My own opinions are more about artistic preference, and that hints at personality … or even then maybe not.
I don’t give a lot of thought to footwear, except how much I abhor the locally ubiquitous flip-flops, present even in inclement weather and formal gatherings. (REALLY?) I don’t notice men’s shows unless they are bright-colored sneakers with flashing lights. Yes, I think that’s cool.
On women, I don’t care for seeing high heels, but some women wear then well, depending on context of body type and occasion. Most do not. Three inches of chunky cork under the front is instant disqualification, while interesting binding and lacing around the foot or up the shin is an easy win. A pointy front or one that looks like it’s trying to quirt out compressed toe sausage is unappealing, along with anything else that looks uncomfortable, such as precariously balanced soles and toe-thongs.
Maybe I should write a full-length feature on this, just to rant and praise the glories of various shoes. Maybe a chart. Let me think about this …
The real question here I think is why we filter beauty instead of let it all in. Why are we trained to judge and outcast so easily? Even if there’s an anthropolgical basis for it that served us well once, I say it’s time to let go and just open our eyes … all the way.
So this is my hello, I’m michelle, let’s talk fashion post. I was in middle school when I was awakened to fashion. It began when I walked into class one day and my friend says to me, loudly, “What are you wearing?” I looked down at myself confused and replied..” um..clothes?” I didn’t understand. Didn’t everyone enjoy bright purple sequined T-shirts and patchwork jeans? It was since that’d day I became conscious of what I wore.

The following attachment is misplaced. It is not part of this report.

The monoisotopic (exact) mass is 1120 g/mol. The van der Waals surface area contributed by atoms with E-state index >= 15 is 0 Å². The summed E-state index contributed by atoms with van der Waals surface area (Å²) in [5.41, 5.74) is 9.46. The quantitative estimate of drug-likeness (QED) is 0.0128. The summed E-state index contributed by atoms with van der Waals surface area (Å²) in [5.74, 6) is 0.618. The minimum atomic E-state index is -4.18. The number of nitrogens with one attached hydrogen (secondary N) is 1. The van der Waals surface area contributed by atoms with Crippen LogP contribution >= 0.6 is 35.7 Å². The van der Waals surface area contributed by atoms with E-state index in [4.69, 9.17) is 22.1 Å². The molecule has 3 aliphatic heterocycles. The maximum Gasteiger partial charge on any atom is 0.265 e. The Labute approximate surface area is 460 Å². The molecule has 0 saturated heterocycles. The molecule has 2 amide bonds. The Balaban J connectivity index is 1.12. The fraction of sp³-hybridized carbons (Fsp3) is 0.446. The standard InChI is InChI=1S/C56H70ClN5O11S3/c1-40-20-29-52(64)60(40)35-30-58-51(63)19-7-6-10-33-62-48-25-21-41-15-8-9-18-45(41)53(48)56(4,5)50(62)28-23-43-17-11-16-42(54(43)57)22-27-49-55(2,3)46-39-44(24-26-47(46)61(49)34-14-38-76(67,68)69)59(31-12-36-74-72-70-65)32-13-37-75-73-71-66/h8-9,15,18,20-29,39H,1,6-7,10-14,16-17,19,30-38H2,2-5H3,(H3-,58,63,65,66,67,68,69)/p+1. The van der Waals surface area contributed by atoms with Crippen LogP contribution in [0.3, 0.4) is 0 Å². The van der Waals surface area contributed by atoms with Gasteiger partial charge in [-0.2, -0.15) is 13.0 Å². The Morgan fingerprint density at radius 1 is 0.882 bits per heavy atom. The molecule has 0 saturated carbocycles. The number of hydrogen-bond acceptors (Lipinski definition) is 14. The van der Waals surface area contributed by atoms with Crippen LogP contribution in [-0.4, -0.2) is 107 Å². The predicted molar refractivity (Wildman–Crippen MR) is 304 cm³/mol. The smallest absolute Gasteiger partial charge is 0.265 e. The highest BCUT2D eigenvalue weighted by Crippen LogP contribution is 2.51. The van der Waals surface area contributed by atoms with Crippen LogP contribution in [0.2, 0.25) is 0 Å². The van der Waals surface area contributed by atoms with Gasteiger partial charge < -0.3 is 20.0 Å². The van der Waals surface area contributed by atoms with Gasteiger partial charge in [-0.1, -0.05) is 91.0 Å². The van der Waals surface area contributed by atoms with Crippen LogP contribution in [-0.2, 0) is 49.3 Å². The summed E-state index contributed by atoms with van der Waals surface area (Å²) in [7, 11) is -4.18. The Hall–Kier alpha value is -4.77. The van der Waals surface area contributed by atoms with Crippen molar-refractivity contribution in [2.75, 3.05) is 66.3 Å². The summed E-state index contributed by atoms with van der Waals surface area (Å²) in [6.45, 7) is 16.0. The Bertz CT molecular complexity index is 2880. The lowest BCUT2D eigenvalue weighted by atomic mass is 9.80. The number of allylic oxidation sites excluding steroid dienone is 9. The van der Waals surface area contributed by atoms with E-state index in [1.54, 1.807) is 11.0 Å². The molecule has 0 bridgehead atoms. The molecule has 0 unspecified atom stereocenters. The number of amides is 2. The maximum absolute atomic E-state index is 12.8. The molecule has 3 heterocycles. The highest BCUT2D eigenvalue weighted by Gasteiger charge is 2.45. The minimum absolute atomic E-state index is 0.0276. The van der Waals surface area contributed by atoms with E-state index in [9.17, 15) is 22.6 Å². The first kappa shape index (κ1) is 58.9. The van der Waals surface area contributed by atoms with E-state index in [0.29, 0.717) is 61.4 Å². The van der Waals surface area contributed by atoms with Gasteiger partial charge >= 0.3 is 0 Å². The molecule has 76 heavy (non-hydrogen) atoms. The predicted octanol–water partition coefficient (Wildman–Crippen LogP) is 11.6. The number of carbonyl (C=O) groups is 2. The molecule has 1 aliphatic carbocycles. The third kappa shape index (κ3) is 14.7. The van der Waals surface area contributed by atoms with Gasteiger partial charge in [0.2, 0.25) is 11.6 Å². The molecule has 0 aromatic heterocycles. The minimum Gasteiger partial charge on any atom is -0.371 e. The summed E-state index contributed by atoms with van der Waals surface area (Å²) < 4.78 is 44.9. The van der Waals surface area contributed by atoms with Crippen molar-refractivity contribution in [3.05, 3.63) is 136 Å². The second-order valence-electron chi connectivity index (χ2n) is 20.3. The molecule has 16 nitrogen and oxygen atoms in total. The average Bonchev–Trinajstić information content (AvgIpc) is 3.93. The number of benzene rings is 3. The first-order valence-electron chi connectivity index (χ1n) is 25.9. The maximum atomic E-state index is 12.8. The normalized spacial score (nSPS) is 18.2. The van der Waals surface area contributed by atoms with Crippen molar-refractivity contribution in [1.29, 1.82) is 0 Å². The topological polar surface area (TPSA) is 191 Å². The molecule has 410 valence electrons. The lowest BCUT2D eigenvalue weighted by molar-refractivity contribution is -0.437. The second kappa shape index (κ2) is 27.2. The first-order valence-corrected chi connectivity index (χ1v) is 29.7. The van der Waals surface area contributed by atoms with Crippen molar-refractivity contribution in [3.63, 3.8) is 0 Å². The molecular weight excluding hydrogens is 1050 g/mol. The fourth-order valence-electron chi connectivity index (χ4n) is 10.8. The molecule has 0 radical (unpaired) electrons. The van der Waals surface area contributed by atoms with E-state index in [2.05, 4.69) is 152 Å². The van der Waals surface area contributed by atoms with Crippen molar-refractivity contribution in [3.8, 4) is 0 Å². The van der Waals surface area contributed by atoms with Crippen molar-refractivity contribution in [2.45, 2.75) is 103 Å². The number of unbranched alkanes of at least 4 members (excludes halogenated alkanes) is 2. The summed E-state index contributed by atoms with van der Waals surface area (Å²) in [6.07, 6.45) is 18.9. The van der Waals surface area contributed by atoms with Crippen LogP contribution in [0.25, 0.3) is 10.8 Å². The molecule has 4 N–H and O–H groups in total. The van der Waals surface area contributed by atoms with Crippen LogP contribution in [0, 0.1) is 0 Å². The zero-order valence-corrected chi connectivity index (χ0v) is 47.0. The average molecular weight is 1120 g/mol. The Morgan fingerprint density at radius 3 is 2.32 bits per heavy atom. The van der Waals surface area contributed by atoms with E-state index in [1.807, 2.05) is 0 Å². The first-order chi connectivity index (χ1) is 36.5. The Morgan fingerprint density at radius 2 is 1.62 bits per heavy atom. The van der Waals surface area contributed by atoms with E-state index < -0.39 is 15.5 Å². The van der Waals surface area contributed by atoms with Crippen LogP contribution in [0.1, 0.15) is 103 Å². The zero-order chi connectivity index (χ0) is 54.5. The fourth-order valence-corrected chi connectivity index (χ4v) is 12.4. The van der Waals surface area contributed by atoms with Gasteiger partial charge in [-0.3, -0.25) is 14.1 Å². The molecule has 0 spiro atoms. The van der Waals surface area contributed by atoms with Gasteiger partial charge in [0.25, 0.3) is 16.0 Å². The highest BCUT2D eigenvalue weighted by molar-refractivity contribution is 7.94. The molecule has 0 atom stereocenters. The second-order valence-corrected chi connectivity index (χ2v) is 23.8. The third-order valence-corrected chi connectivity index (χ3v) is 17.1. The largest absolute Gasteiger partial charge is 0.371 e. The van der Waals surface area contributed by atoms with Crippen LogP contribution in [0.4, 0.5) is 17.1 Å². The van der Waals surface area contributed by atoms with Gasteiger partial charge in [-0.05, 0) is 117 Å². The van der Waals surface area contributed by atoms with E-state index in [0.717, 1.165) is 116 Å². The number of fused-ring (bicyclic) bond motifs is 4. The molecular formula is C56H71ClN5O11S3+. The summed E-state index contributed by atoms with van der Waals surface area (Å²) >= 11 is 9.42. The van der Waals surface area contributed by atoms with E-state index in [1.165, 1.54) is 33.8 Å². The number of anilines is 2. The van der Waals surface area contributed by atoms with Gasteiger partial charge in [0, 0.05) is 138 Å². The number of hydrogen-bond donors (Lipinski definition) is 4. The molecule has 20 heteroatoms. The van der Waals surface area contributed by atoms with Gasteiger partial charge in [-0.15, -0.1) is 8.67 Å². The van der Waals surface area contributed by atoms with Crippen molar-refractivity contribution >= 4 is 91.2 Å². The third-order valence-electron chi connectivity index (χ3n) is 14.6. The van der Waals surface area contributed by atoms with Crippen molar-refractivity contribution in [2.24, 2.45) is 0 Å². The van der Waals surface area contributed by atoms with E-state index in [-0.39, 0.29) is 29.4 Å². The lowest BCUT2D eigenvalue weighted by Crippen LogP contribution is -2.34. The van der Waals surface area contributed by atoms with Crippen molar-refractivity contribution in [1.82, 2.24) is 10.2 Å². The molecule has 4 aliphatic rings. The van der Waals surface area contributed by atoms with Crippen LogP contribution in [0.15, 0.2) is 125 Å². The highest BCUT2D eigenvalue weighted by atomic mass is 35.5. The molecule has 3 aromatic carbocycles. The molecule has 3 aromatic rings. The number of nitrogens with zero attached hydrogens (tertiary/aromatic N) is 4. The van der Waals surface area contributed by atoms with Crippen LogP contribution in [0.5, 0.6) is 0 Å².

Ive always have a peculiar fashion sense, made up of sequins, bright colors, and mixed patterns. Eventually tho kids become aware of things such as their image and desire the popular image. I too delved in the quest for popularity. So trying to fit in I sacrificed the universes gift of individuality and traded in for the assembly line persona. Below is a picture of me, Hollister, kissy duck face, fake tan..oh the works. This became who I was when fashion turned from self expression to conformity.
This tragedy continued all through middle school, high school and leaked into college. Once I got to college I realized people didn’t care about how funky you dressed. There was a whole world out there and people were finally becoming comfortable with sharing who they were truly to that world. I thank all those who wore themselves confidently, it gives other the permission and opportunity to shine as well, including myself. I began to slowly work in who I was and to wear the things I knew I wanted to wear. Eventually the evolution has led me not only to solidly express myself through fashion but in turn has anchored me, and continues to, into the strong confident women I am today.
To me, fashion says a lot more than, oh she payed a lot for that, or wow how trendy. Personally fashion is a outward expression of who you are inside. This does not mean I limit myself to this mindset. Just like the quote, don’t judge a book by its cover, i do believe that you can misjudge someone by what they are wearing. Ive grown to appreciate All varieties, shapes, sizes, colors, and textures of personality people wear.
So this is me, my story and evolution of fashion over the years!
Love and light!